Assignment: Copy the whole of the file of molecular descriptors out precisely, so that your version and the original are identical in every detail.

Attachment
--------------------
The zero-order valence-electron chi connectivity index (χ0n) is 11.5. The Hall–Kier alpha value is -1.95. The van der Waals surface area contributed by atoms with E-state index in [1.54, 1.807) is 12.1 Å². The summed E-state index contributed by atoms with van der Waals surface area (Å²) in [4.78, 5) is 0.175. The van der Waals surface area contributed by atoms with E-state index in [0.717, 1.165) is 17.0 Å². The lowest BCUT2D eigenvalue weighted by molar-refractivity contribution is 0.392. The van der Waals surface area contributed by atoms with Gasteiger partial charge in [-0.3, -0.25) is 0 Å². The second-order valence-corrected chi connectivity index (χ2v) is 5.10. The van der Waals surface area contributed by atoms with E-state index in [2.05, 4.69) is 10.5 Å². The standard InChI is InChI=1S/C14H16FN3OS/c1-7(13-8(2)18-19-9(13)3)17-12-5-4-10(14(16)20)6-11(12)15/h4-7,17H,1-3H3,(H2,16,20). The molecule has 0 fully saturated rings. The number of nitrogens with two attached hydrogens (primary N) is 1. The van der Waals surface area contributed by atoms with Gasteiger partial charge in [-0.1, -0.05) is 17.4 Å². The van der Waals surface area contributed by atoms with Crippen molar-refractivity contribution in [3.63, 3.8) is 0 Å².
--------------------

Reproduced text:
The zero-order valence-electron chi connectivity index (χ0n) is 11.5. The Hall–Kier alpha value is -1.95. The van der Waals surface area contributed by atoms with E-state index in [1.54, 1.807) is 12.1 Å². The summed E-state index contributed by atoms with van der Waals surface area (Å²) in [4.78, 5) is 0.175. The van der Waals surface area contributed by atoms with E-state index in [0.717, 1.165) is 17.0 Å². The lowest BCUT2D eigenvalue weighted by molar-refractivity contribution is 0.392. The van der Waals surface area contributed by atoms with Gasteiger partial charge in [-0.3, -0.25) is 0 Å². The second-order valence-corrected chi connectivity index (χ2v) is 5.10. The van der Waals surface area contributed by atoms with E-state index in [2.05, 4.69) is 10.5 Å². The standard InChI is InChI=1S/C14H16FN3OS/c1-7(13-8(2)18-19-9(13)3)17-12-5-4-10(14(16)20)6-11(12)15/h4-7,17H,1-3H3,(H2,16,20). The molecule has 0 fully saturated rings. The number of nitrogens with two attached hydrogens (primary N) is 1. The van der Waals surface area contributed by atoms with Gasteiger partial charge in [-0.1, -0.05) is 17.4 Å². The van der Waals surface area contributed by atoms with Crippen molar-refractivity contribution in [3.63, 3.8) is 0 Å².